6 QxdS Qf6                              10 dc           @e7               f o r White.                            35 g5        hg+
   In Gallagher - Jacobs,                      I1 HdS!                                  21  ...      Xg8                 36 ExgS      Be1
Calella 1985, Black tried a              Black has no time t o                          22 g4        Xg6                 37 Ed1       gf4+
more direct approach: 6 ...          profit from t h e exposed                          23 b4        bS                  38 Eg4       gxg4+
Qg4 7 d 4 fS!? 8 @d3 Q e 7 9         position of t h e queen, a s                       24 QdS       Qd7                 39 Qxg4      ge4
Q x f 4 Q b c 6 10 c 3 B d 7 11 eS   a f t e r 11 ... Q c 6 12 Q x f 4 g d 8 ,          25 Qd4       Qf61                40 Ed4       Be3
gS and I now blundered               White has 13Qd6.                               Now Black is able t o ex-            41 Qc8       axc3
with 12 g3? gf 13 g h a x e s .                11  ...         Qd7               change t h e bishops under              42 Qxa6      Qa3
Instead, t h e simple 12 Q h 3                 12 Qxf4 Qf6                       more favourable circum-                 43 e g s     gc2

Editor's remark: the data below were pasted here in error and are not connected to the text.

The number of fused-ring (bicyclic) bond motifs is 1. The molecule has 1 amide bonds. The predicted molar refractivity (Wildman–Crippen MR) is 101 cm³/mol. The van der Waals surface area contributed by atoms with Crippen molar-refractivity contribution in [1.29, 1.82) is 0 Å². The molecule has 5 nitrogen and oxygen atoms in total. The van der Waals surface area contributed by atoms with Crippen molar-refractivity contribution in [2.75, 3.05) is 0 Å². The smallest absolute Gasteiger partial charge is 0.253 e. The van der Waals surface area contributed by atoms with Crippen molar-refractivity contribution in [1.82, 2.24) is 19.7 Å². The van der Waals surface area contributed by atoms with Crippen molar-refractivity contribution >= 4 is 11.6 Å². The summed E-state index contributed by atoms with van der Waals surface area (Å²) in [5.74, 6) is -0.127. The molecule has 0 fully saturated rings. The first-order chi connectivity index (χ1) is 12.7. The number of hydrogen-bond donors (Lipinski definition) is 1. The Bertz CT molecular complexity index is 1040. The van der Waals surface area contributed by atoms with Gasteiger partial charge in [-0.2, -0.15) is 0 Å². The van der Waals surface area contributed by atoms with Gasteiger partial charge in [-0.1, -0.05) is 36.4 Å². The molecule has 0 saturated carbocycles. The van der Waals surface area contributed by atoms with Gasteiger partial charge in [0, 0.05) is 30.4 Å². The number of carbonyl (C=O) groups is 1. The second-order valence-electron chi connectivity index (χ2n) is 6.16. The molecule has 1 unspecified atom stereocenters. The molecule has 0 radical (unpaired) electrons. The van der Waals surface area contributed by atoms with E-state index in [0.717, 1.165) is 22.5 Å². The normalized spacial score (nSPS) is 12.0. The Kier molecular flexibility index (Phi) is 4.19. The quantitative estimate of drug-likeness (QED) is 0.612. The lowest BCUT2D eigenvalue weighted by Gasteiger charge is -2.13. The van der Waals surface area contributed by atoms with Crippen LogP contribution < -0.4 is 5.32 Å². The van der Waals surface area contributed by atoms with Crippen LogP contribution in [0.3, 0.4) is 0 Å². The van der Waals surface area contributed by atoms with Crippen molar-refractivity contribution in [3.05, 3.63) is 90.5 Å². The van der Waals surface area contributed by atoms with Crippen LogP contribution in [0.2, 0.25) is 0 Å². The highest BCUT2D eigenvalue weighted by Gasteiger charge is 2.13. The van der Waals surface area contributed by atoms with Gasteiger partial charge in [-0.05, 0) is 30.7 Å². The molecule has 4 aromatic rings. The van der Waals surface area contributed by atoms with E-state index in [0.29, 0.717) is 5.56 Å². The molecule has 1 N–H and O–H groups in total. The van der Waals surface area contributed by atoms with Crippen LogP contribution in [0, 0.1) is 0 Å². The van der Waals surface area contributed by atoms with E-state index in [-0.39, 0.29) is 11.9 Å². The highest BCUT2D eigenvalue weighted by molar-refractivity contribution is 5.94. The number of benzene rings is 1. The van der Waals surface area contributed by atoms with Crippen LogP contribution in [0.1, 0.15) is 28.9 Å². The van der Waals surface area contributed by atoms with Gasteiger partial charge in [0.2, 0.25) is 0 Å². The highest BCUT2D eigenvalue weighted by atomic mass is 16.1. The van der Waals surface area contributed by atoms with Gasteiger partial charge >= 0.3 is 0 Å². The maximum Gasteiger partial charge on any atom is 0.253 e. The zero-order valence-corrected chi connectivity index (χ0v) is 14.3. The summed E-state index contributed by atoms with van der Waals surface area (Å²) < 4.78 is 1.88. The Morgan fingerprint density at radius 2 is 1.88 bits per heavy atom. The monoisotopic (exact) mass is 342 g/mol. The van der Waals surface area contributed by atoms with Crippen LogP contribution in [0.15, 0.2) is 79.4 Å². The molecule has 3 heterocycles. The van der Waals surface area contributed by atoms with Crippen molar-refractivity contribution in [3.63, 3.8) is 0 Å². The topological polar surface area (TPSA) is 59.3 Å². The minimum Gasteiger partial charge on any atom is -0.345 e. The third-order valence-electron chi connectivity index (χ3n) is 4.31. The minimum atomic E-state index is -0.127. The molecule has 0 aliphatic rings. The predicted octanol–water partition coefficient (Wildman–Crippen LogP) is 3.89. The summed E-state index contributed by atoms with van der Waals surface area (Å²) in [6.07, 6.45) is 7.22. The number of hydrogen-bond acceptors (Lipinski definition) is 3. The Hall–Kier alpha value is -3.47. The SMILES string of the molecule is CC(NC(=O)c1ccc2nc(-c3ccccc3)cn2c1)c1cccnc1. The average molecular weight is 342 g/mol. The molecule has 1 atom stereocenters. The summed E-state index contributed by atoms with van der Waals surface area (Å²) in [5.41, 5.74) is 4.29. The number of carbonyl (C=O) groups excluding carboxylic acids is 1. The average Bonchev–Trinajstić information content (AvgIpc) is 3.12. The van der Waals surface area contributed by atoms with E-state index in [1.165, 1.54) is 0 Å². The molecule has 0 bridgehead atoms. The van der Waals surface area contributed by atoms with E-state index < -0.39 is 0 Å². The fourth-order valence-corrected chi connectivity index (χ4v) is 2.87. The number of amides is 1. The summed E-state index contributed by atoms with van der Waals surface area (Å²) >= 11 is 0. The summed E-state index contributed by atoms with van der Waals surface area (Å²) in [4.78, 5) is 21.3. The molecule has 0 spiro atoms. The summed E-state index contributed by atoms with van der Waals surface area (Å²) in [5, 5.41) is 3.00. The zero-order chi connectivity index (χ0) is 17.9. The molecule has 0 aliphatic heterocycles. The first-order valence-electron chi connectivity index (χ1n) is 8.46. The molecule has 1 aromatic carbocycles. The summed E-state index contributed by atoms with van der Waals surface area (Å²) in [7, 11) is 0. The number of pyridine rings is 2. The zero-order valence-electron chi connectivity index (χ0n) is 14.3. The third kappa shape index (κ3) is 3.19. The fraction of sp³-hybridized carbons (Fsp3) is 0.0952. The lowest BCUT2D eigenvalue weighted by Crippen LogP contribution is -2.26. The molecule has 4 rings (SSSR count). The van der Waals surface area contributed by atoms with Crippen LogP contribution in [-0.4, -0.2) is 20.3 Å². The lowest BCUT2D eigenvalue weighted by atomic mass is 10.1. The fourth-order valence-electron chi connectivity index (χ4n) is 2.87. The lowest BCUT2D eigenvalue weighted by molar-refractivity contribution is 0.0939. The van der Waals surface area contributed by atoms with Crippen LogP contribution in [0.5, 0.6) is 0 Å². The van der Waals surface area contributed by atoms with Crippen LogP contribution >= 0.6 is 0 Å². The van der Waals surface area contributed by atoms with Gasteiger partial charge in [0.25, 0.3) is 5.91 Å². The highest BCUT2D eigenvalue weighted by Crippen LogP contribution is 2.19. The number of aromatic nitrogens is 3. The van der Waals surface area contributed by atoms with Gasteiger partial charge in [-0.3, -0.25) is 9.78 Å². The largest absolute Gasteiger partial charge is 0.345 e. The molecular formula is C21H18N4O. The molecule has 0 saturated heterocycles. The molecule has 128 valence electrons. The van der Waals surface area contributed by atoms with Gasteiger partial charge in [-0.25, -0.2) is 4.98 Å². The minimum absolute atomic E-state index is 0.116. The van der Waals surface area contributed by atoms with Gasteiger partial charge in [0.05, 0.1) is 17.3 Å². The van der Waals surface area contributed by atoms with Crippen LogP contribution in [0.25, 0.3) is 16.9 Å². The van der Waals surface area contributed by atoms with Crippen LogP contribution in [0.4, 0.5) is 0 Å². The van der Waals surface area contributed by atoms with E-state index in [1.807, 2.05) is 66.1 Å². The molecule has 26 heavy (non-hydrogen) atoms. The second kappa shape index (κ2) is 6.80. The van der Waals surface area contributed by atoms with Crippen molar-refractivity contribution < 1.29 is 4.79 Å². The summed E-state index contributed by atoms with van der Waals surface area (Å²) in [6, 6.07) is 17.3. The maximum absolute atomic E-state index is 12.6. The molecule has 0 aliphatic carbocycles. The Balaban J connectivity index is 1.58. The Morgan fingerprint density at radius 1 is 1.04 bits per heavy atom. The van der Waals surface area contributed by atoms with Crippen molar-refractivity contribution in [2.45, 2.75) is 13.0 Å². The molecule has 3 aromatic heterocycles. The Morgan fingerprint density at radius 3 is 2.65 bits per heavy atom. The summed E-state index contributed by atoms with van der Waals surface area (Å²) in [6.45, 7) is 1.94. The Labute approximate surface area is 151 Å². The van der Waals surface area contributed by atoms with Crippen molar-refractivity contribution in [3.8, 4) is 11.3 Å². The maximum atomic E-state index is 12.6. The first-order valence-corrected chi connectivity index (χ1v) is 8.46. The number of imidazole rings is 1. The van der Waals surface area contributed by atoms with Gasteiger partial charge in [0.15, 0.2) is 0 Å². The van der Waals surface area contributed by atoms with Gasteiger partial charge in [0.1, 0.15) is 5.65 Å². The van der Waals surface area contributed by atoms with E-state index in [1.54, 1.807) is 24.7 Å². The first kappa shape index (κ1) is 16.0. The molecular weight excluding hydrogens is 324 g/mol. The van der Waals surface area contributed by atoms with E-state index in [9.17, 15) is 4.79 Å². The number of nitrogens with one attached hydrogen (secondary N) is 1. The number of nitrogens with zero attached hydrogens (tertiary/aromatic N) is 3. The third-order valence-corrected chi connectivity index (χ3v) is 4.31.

would have given White a                       13 $eS          axe4              stances. Although White                 44 QdS       Qxa2
good game.                                     14 Be31         Qxf3              still has a n edge, his own            45 QxbS       %-%
        7 Qxf6+ Bxf6                           IS QbS+ @f8
        8 d4                                   16 Bxe7+ Qxe7
   8 d 3 deserves serious                      17 @xf3 QxcS (49)
consideration. By keeping
his c e n t r e more compact,
White rules o u t any sac-
rifices from Black. Bangiev
- Petrov, Simferopol 1985,
continued: 8 ... Qg4 9 @d2
@b6 10 @dl Qxf3+ 11 gf gS
and now 12 c3! would give
White t h e b e t t e r chances.
        8   ...          LEg4
        9 c3             cS!?
   9 ... Q c 6 has occurred              The complications are
more frequently, b u t by 10         over and White has em-
@d2! White obtains a pro-            erged with a clear advan-
mising position, e.g. 10 ...         t a g e d u e t o his active
gS 11 @dl! (White's s t r o n g      bishops and b e t t e r king
                                                                                                                              Kieseritzky Gambit 53
                                                                                                                        with a crushing attack f o r
                                                                                                                        White in Szewczak - Dona-
                                                                                                                        t o , Golden Knights 1980.